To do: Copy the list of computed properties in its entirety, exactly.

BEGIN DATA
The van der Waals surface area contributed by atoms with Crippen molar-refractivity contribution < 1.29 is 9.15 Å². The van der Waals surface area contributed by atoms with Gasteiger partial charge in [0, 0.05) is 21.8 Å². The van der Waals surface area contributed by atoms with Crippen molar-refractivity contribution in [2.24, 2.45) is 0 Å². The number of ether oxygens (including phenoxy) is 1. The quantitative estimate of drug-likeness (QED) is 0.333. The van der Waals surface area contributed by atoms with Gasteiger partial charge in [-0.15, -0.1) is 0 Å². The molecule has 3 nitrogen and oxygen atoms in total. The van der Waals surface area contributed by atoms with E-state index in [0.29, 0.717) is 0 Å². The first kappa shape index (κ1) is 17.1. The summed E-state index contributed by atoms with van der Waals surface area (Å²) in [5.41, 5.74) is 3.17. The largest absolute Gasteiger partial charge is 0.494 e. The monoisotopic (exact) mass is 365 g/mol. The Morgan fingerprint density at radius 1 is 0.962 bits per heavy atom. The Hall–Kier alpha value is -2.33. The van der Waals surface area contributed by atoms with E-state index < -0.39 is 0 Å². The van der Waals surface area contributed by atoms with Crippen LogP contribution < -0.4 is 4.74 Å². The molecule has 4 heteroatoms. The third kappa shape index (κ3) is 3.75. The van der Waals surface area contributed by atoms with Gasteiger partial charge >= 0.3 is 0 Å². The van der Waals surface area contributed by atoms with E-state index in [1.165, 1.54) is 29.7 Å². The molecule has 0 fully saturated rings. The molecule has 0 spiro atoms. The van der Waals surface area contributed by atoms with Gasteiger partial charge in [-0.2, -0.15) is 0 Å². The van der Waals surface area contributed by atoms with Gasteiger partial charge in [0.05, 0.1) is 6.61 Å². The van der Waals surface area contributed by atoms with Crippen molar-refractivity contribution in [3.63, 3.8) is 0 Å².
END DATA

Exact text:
The van der Waals surface area contributed by atoms with Crippen molar-refractivity contribution < 1.29 is 9.15 Å². The van der Waals surface area contributed by atoms with Gasteiger partial charge in [0, 0.05) is 21.8 Å². The van der Waals surface area contributed by atoms with Crippen molar-refractivity contribution in [2.24, 2.45) is 0 Å². The number of ether oxygens (including phenoxy) is 1. The quantitative estimate of drug-likeness (QED) is 0.333. The van der Waals surface area contributed by atoms with Gasteiger partial charge in [-0.15, -0.1) is 0 Å². The molecule has 3 nitrogen and oxygen atoms in total. The van der Waals surface area contributed by atoms with E-state index in [0.29, 0.717) is 0 Å². The first kappa shape index (κ1) is 17.1. The summed E-state index contributed by atoms with van der Waals surface area (Å²) in [5.41, 5.74) is 3.17. The largest absolute Gasteiger partial charge is 0.494 e. The monoisotopic (exact) mass is 365 g/mol. The Morgan fingerprint density at radius 1 is 0.962 bits per heavy atom. The Hall–Kier alpha value is -2.33. The van der Waals surface area contributed by atoms with E-state index < -0.39 is 0 Å². The van der Waals surface area contributed by atoms with Crippen LogP contribution < -0.4 is 4.74 Å². The molecule has 4 heteroatoms. The third kappa shape index (κ3) is 3.75. The van der Waals surface area contributed by atoms with Gasteiger partial charge >= 0.3 is 0 Å². The van der Waals surface area contributed by atoms with E-state index in [1.165, 1.54) is 29.7 Å². The molecule has 0 fully saturated rings. The molecule has 0 spiro atoms. The van der Waals surface area contributed by atoms with Gasteiger partial charge in [-0.2, -0.15) is 0 Å². The van der Waals surface area contributed by atoms with Gasteiger partial charge in [0.05, 0.1) is 6.61 Å². The van der Waals surface area contributed by atoms with Crippen molar-refractivity contribution in [3.63, 3.8) is 0 Å².